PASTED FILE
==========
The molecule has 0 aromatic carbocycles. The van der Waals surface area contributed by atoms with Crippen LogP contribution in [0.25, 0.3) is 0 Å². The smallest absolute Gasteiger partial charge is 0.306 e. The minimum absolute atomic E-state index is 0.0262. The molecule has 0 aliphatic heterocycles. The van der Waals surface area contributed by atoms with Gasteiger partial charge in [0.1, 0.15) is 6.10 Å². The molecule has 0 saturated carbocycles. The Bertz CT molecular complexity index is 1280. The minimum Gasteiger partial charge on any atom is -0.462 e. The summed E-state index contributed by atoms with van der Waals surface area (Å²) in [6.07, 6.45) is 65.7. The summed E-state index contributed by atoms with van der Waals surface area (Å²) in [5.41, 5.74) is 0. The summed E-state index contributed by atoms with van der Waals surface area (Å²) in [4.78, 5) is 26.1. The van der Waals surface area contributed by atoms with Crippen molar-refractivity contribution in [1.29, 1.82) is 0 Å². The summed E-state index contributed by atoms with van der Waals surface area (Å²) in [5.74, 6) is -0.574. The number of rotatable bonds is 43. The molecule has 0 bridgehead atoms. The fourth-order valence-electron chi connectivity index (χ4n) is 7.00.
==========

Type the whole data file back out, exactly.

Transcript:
The molecule has 0 aromatic carbocycles. The van der Waals surface area contributed by atoms with Crippen LogP contribution in [0.25, 0.3) is 0 Å². The smallest absolute Gasteiger partial charge is 0.306 e. The minimum absolute atomic E-state index is 0.0262. The molecule has 0 aliphatic heterocycles. The van der Waals surface area contributed by atoms with Gasteiger partial charge in [0.1, 0.15) is 6.10 Å². The molecule has 0 saturated carbocycles. The Bertz CT molecular complexity index is 1280. The minimum Gasteiger partial charge on any atom is -0.462 e. The summed E-state index contributed by atoms with van der Waals surface area (Å²) in [6.07, 6.45) is 65.7. The summed E-state index contributed by atoms with van der Waals surface area (Å²) in [5.41, 5.74) is 0. The summed E-state index contributed by atoms with van der Waals surface area (Å²) in [4.78, 5) is 26.1. The van der Waals surface area contributed by atoms with Crippen molar-refractivity contribution in [1.29, 1.82) is 0 Å². The summed E-state index contributed by atoms with van der Waals surface area (Å²) in [5.74, 6) is -0.574. The number of rotatable bonds is 43. The molecule has 0 bridgehead atoms. The fourth-order valence-electron chi connectivity index (χ4n) is 7.00.